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The cast of Troy Too take their bows at HERE Arts Center in New York City. (Photo by Eleni Sakellis)
NEW YORK – Ancient Greek drama continues to influence and inspire artists to the present day. The constancy of human nature and the universality of the themes that the ancient playwrights wrote about offer a powerful framework for contemporary theatre to build on and speak about today’s most pressing issues. Theatre-goers in New York are blessed with a special opportunity through May 21 to see Greece’s finest classical actress, Lydia Koniordou, starring Off-Broadway in the world premiere of Troy Too, a poetic play in dialogue with Euripides’ The Trojan Women and the current crises of COVID, climate change, and racism.
With her commanding stage presence, the dynamic Koniordou leads a talented multiracial cast and brings a modern and ancient Hecuba to life in English and ancient Greek. Directed by Avra Sidiropoulou, written by Karen Malpede, and with music by Vanias Apergis, this imaginatively staged and evocative play is not to be missed. Persona Theater Company in Athens and Theater Three Collaborative in New York, two companies known for their social justice work, are presenting this limited engagement at HERE, 145 Sixth Avenue in Manhattan, through May 21. Tickets are on sale at www.here.org.
Crafted in the heat of 2020 from language found on the streets during the protests for racial justice, in hospitals during the COVID lockdown, and from the mouths of endangered fish in the sea, Troy Too is an enraged and poignant play of what we have survived, and a poetic elegy for those who did not. Greek director Sidiropoulou, known for her innovative multimedia stagings of modern and classical texts, brings Troy Too shockingly alive in an international production that cuts across languages and cultures. The play, one of the first to tackle the COVID pandemic, is an angry yet beautiful communal lament, one that has been lacking from public life.
“Troy Too solidifies our present moment, when three fatal threats, COVID, climate change, and racism, can be understood as one interrelated planetary crisis,” said playwright Malpede. “The piece is a memory of a crucially traumatic historical moment, and a prediction of suffering to come, unless we heed the experiences of the victims.”
“Troy Too seized my heart upon first reading,” said Sidiropoulou. “It speaks to our present-day global crisis in powerful ways. I’m honored to bring Karen’s vision to the stage with a thrilling international cast and creative team.”
Troy Too is dedicated to the memory of George Bartenieff (1933–2022), co-founder with Malpede of Theater Three Collaborative and actor, producer, activist, extraordinaire. Troy Too features Bartenieff on audio in his final performance.
Following the matinee performance on May 13, a talk back was held with the playwright, director, cast members who shared their insights on this powerful play with the enthusiastic audience who asked questions and offered their congratulations. Malpede shared how she met Koniordou years ago and how “this whole project has been kind of amazing, both amazingly difficult and amazingly wonderful.”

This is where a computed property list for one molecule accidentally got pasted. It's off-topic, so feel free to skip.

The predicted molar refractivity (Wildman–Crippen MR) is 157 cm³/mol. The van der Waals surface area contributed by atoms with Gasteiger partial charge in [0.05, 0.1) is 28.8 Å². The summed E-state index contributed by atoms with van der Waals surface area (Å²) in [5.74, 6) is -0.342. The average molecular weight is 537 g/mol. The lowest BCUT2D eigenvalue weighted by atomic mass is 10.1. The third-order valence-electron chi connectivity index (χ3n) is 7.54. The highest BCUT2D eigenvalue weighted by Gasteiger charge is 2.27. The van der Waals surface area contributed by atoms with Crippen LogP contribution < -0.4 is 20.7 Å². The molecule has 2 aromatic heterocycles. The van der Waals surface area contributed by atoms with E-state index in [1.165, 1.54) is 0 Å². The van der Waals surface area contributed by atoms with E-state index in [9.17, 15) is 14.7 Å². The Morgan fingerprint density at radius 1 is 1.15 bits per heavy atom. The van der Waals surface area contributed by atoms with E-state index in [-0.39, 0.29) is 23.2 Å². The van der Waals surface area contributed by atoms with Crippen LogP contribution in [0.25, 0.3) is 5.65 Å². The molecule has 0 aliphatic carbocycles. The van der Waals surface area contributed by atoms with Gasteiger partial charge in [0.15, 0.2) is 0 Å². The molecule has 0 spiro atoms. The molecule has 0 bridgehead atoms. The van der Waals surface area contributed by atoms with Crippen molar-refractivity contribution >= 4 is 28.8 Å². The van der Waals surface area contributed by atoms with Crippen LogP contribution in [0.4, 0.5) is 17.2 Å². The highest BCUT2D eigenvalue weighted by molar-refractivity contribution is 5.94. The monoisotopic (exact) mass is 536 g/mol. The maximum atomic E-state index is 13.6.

Sidiropoulou had contacted Malpede to write an essay for a book that she was editing, titled Staging 21st Century Tragedies: Theatre, Politics and Global Crisis, in 2020 during the lockdown. Inspired by the crises and protests unfolding at the time, she wrote the play, thinking it would never be staged, but Sidiropoulou read the play and decided to stage it. “At first we thought on Zoom, I’m so glad that didn’t happen,” Malpede said. “And then Lydia was shown the play and liked it, and here she is, a great pleasure to be working with these two extraordinary women and this wonderful cast.”
“Meanwhile in Greece, we were looking for a way to connect with what was happening in the world,” Sidropoulou said. “We were all feeling that something had to happen in the theatre to make it a little more about community and change the way we approach not just the great classical works such as The Trojan Women on which this play is based, but in general think of a new way to approach being in the room with people together and breathing with them.”
Koniordou noted that although she too did not think the work would be staged, she agreed to be a part of the project, became friends with Malpede, and longed to work with the late Bertenieff “whose spirit is around us” she said.
Koniordou noted how glad she is to work with the American actors in the play, with Sidiropoulou, at times over Zoom and in Cyprus where they both work, and with the composer Vanias Apergis who composed the English songs in the mode of blues and Gospel while Koniordou sang the ancient Greek songs in the mode of traditional Greek lamentations from northern Greece, Epirus, and Asia Minor.
Joining Koniordou in performance are Tommie J. Moore, Abigail Ramsay, David Glover, Ilker Oztop, Di Zhu, and Ethan Jones along with Ilia Pappa and Anthi Savvaki on film.
Troy Too is made possible with the support of the J. F. Costopoulos Foundation, Nina Kamberos, and Aspa & Andreas Andreades.
The production is a part of SubletSeries@HERE: a curated rental program, which provides artists with subsidized space and equipment, as well as a technical liaison. Performances of Troy Too run through May 21 at HERE, 145 Sixth Avenue, just below Spring Street, in Manhattan. The performance schedule is Thursday-Saturday at 7 PM and Saturday and Sunday at 2 PM. Talkback sessions with the cast immediately follow the matinee performances.
Tickets, at $10 (x10), $20 (standard), $30 (true cost), and $40 (Pay it Forward), are available at www.here.org. Standard ticketing fees apply.
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